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All You Need to Know About Deworming Your Dog

Parasites are nasty business and your dog can pick them up anywhere. This includes on walks, from their food and interacting with other animals. Even with taking precautionary measures, it is always good to participate in regular deworming as well. Below is a list of some of the more common worms that dogs can pick up and the best ways to treat them.


These little worms like to live in your dog’s digestive tract and feed off of their intestines. Sounds nasty right? Well it gets worse. Sometimes called the spaghetti worm, these parasites are white worms and can sometimes grow up to a few inches long. Most owners end up noticing these worms in their dogs excrement.

Not all dogs will show symptoms if they have roundworms but in the ones that do, you will usually see:

  • Distended belly
  • Vomiting
  • Diarrhea
  • Weight loss
  • Worms in feces

The most common way that dogs get roundworms is through their environment. They usually get it by sniffing or eating another animal’s poop that has shed the eggs in their feces. Puppies are also at risk from getting it from their mother’s milk if they were previously infected.

The most effective way to treat and prevent roundworms is by using a dewormer. These include veterinary drugs like fenbendazole, milbemycin, moxidectin, piperazine, and pyrantel. Follow up doses are usually recommended. Puppies should get their first dose of dewormer around 2-3 weeks of age, while adults usually require a dewormer twice per year.


Continuing on the intestinal parasite path, are hookworms. These parasites can be fatal to dogs, especially puppies, as they feed off of the intestinal blood supply. If left untreated for too long, hookworms can actually cause your dog to become anemic. 

A few symptoms of dogs with hookworms are:

  • Poor appetite
  • Pale linings of the gums and ears
  • Cough 
  • Diarrhea 

Dogs will contract the parasites in a similar manner as roundworms, either through the environment or their mothers. However, the best way to treat hookworms is through heartworm medication like ivermectin, which should be given annually.


Whipworms live in the large intestine, feeding off the dogs bowel and blood supply. While some dogs may be asymptomatic, a few signs that your dog may have whipworms include:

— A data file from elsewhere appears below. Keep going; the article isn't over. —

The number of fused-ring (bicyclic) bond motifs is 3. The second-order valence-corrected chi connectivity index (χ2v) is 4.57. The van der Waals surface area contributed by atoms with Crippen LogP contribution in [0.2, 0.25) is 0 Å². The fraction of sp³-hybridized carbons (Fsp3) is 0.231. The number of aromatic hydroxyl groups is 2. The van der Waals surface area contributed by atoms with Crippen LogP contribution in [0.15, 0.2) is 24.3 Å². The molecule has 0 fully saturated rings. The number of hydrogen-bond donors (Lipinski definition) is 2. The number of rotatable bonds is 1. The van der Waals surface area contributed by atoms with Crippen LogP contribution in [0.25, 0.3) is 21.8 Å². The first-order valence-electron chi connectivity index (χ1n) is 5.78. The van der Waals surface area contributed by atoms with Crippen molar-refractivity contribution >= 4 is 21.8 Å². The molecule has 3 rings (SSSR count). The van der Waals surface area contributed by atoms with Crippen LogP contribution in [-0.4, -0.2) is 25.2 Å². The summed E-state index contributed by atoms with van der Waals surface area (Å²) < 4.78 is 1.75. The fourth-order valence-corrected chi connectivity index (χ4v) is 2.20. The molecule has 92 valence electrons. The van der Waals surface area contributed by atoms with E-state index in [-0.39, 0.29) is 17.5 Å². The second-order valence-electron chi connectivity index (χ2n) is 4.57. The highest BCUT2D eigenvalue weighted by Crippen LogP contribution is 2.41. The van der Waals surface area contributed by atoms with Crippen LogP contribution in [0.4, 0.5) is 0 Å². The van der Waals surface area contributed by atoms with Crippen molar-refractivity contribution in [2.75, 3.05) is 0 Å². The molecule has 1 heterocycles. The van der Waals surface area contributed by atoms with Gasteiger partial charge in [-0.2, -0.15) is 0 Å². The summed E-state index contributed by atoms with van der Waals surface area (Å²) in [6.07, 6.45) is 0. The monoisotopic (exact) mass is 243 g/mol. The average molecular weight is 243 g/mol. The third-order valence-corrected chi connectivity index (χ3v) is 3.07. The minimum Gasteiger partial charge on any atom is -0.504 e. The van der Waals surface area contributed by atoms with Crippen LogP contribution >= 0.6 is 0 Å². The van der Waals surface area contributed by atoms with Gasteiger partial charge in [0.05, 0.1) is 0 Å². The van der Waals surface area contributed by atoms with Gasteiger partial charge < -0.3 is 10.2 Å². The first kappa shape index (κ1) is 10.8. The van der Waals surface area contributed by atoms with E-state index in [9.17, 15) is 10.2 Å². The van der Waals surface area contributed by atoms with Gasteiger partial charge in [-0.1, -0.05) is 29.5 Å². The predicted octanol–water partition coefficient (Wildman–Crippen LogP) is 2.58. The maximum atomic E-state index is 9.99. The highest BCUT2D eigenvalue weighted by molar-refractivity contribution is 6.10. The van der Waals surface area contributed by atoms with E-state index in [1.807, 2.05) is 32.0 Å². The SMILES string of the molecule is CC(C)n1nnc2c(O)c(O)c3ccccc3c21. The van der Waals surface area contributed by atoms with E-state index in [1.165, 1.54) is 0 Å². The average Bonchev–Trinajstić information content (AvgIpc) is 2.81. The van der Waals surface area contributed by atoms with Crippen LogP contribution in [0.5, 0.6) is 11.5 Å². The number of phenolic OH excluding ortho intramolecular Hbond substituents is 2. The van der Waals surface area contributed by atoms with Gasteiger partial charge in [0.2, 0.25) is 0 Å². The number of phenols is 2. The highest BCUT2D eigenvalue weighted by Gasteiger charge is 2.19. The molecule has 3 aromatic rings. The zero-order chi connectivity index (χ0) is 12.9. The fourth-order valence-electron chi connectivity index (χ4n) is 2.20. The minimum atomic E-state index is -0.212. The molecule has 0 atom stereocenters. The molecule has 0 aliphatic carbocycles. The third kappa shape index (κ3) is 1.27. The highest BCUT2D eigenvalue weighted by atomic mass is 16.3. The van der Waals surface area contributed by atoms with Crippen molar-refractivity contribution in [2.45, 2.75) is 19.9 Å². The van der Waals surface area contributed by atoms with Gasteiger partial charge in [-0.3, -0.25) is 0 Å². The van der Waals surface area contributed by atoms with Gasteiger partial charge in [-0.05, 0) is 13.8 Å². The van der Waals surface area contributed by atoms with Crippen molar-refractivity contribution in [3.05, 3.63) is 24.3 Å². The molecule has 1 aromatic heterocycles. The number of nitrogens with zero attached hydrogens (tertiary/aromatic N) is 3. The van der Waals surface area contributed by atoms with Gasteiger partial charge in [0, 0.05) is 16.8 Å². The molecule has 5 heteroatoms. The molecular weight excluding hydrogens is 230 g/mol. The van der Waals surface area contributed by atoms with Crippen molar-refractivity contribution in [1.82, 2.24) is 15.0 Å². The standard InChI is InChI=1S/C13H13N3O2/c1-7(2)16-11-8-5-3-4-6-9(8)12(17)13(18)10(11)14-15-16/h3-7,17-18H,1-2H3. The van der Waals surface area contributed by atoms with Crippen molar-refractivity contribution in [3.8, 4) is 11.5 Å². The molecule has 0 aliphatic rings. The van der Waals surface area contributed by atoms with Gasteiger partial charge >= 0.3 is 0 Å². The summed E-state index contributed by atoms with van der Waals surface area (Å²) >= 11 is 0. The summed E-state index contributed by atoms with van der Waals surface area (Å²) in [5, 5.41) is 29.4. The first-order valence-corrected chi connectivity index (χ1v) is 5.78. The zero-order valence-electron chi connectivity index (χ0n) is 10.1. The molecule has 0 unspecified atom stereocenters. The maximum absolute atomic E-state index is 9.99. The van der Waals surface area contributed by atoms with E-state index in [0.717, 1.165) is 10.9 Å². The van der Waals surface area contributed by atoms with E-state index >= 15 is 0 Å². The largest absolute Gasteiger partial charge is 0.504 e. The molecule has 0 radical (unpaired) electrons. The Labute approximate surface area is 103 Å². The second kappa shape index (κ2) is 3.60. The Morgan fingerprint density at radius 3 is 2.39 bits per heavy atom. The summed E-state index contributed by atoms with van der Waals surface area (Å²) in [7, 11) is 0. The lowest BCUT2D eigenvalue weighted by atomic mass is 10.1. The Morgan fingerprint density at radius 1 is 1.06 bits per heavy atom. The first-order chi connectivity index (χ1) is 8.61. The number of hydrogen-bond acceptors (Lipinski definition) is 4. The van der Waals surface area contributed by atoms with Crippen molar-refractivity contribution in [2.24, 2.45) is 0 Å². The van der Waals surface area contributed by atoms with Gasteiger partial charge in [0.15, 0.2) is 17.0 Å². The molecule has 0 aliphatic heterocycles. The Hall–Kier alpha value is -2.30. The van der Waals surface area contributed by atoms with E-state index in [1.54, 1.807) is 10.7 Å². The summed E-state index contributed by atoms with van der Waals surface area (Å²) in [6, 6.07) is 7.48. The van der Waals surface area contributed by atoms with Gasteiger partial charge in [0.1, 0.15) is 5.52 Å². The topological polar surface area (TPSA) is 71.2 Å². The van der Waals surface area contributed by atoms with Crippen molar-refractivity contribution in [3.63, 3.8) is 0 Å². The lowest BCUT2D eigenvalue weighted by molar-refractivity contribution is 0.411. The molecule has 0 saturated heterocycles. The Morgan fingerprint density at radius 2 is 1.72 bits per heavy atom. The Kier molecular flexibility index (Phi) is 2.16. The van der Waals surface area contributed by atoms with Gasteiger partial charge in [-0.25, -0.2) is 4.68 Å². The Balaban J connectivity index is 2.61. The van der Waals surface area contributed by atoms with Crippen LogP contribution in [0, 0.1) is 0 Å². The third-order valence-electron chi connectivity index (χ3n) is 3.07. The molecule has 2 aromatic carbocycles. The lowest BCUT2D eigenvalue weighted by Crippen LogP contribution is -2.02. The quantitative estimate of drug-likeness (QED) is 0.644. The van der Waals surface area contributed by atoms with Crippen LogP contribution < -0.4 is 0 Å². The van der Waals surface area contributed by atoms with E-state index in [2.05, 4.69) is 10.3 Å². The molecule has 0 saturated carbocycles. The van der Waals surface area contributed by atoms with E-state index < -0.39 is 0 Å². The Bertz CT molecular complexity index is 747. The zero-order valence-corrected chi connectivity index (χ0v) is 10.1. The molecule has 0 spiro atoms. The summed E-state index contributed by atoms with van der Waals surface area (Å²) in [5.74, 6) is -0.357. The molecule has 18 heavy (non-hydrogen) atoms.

• Bloody diarrhea
  • Anemia
  • Dehydration
  • Weight loss

Whipworms are usually picked up by your dog ingesting or sniffing contaminated matter in its environment. Diagnosed through a fecal float test, treatment for whipworms include a prescription dewormer from your veterinarian.


Lastly, we have tapeworms. Tapeworms are a relatively well known parasite, found in humans as well as animals. While there are different types of tapeworms, dogs usually pick them up by swallowing an infected flea during grooming. The larvae inside the flea then infects the dog’s intestinal tract. 

Like something out of a nightmare, these worms can grow from 4-8 inches long. Fear not though, for as far as worms are concerned, tapeworms are one of the relatively low risk ones. A few signs your dog has tapeworms might be:

  • Scooting their butt on the floor
  • Visibly seeing the worms in their fecal matter 
  • Vomiting (rare)
  • Weight loss (rare)

Relatively easy to get rid of, tapeworms can be eradicated using a tapeworm dewormer, usually called praziquantel.

Take home message

Parasitic worms are a pretty common occurrence in companion animals and are relatively easy to get rid of. The best preventative measures for deworming include ensuring a clean, sanitized environment for your dog and providing regular deworming with help from your veterinarian.

Gloved hand holding syringe in front of Golden Retriever puppy
Gloved hand holding syringe in front of Golden Retriever puppy

View Sources

Wigger, A., C. Peppler, and M. Kramer. "appearance of intestinal roundworms in a dog and a cat." The Veterinary Record 161 (2007): 200-201.

Overgaauw, Paul AM, and Virbac Nederland. "Aspects of Toxocara epidemiology: toxocarosis in dogs and cats." Critical reviews in microbiology 23, no. 3 (1997): 233-251.

Hendrix, Charles M., Byron L. Blagburn, and David S. Lindsay. "Whipworms and intestinal threadworms." Veterinary Clinics of North America: Small Animal Practice 17, no. 6 (1987): 1355-1375.

Little, Susan E., Eileen M. Johnson, David Lewis, Renee P. Jaklitsch, Mark E. Payton, Byron L. Blagburn, Dwight D. Bowman et al. "Prevalence of intestinal parasites in pet dogs in the United States." Veterinary parasitology 166, no. 1-2 (2009): 144-152.

Bowman, Dwight D., Susan P. Montgomery, Anne M. Zajac, Mark L. Eberhard, and Kevin R. Kazacos. "Hookworms of dogs and cats as agents of cutaneous larva migrans." Trends in parasitology 26, no. 4 (2010): 162-167.

Georgi, Jay R. "Tapeworms." Veterinary Clinics of North America: Small Animal Practice 17, no. 6 (1987): 1285-1305.

Manger, B. R., and M. D. Brewer. "Epsiprantel, a new tapeworm remedy. Preliminary efficacy studies in dogs and cats." British Veterinary Journal 145, no. 4 (1989): 384-388.

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February 20, 2024
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